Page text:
17 Dec 2017

Raising the Bar: Sharks and the brain

From Raising the Bar

Photo: 123RF

What sharks can teach us about our brains

The human cerebellum occupies 10% of brain volume, but has nearly 80% of the nerve cells! What does our cerebellum do? Why does it need so many nerve cells? The answer may lie in the brains of sharks.

Our cerebellum evolved from these cerebellum-like structures in these magnificent beasts, yet sharks can use theirs for amazing things. For example, they can detect weak bioelectric fields from prey whilst distinguishing from their own.

Join Professor John Montgomery as he draws the link between the brains of sharks and the human mind.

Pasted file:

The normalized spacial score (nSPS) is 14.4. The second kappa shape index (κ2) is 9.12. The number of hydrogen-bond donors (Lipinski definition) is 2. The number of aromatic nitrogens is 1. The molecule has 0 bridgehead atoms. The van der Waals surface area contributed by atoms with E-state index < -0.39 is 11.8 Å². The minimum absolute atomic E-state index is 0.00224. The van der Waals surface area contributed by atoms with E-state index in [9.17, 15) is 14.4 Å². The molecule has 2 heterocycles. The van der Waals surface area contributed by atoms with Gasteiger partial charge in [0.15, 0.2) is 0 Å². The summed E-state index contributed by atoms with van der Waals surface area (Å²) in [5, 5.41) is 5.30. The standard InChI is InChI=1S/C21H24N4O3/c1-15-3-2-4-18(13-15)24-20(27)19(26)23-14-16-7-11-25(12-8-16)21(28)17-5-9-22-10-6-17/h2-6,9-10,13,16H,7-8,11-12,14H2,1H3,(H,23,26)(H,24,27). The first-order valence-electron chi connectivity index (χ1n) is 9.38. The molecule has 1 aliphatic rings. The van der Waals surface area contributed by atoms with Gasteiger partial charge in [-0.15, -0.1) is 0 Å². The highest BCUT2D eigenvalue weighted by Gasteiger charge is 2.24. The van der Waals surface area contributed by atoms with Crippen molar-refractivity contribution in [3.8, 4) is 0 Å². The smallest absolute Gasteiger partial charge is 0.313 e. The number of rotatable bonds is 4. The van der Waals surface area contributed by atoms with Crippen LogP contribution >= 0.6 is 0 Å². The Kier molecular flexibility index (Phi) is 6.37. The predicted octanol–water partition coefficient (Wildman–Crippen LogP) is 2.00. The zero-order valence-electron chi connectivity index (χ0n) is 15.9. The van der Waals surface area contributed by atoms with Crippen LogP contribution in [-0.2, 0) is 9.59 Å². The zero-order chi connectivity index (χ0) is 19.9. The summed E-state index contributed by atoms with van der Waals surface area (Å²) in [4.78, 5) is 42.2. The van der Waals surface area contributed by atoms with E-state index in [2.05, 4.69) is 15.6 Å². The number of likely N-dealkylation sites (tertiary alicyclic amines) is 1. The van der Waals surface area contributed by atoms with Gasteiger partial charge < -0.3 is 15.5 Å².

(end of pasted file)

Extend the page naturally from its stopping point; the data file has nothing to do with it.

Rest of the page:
Other episodes in the series

Raising the Bar: Nuclear-free Aotearoa

Raising the Bar: Life among the robots

Raising the Bar: obesity in the womb

Raising the Bar: what drives terrorism?

About the speaker

Prof John Montgomery

Prof John Montgomery Photo: University of Auckland

Professor John Montgomery is a former Director of Marine Science (2001-2013) at the University of Auckland, and is a Principal Investigator in the Centre of Brain Research.

Originally planning to take engineering, he decided after a brief meeting with Professor John Morton to turn instead towards marine biology.

From there, he took his undergraduate study at Otago, completed a Ph.D. at the Marine Biological Laboratory in Plymouth, England, and joined the University of Auckland faculty in 1978.

He has worked extensively in the Antarctic, locally at Leigh, and in some great marine science destinations such as Scripps and Woods Hole in the US. His research interests centre on how animals sense their world: flow sensing in fish; electrosense in sharks; and bioacoustics.


Photo: University of Auckland

Raising the Bar is recorded in association with the University of Auckland